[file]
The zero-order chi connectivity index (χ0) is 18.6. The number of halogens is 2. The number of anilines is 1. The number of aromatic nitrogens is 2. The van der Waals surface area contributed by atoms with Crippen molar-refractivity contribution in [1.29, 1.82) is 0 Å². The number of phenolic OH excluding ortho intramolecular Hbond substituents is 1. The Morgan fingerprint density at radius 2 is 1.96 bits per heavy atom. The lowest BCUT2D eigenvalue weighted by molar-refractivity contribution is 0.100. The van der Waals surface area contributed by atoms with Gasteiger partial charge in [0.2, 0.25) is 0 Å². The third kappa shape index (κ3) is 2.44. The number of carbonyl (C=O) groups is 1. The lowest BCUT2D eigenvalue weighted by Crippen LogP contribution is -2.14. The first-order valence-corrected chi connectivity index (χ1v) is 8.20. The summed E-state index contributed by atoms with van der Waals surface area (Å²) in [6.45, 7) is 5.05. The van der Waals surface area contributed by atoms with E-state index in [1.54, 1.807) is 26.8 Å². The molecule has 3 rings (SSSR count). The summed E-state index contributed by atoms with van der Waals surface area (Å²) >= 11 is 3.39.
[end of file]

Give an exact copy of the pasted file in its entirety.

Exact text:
The zero-order chi connectivity index (χ0) is 18.6. The number of halogens is 2. The number of anilines is 1. The number of aromatic nitrogens is 2. The van der Waals surface area contributed by atoms with Crippen molar-refractivity contribution in [1.29, 1.82) is 0 Å². The number of phenolic OH excluding ortho intramolecular Hbond substituents is 1. The Morgan fingerprint density at radius 2 is 1.96 bits per heavy atom. The lowest BCUT2D eigenvalue weighted by molar-refractivity contribution is 0.100. The van der Waals surface area contributed by atoms with Gasteiger partial charge in [0.2, 0.25) is 0 Å². The third kappa shape index (κ3) is 2.44. The number of carbonyl (C=O) groups is 1. The lowest BCUT2D eigenvalue weighted by Crippen LogP contribution is -2.14. The first-order valence-corrected chi connectivity index (χ1v) is 8.20. The summed E-state index contributed by atoms with van der Waals surface area (Å²) in [6.45, 7) is 5.05. The van der Waals surface area contributed by atoms with E-state index in [1.54, 1.807) is 26.8 Å². The molecule has 3 rings (SSSR count). The summed E-state index contributed by atoms with van der Waals surface area (Å²) >= 11 is 3.39.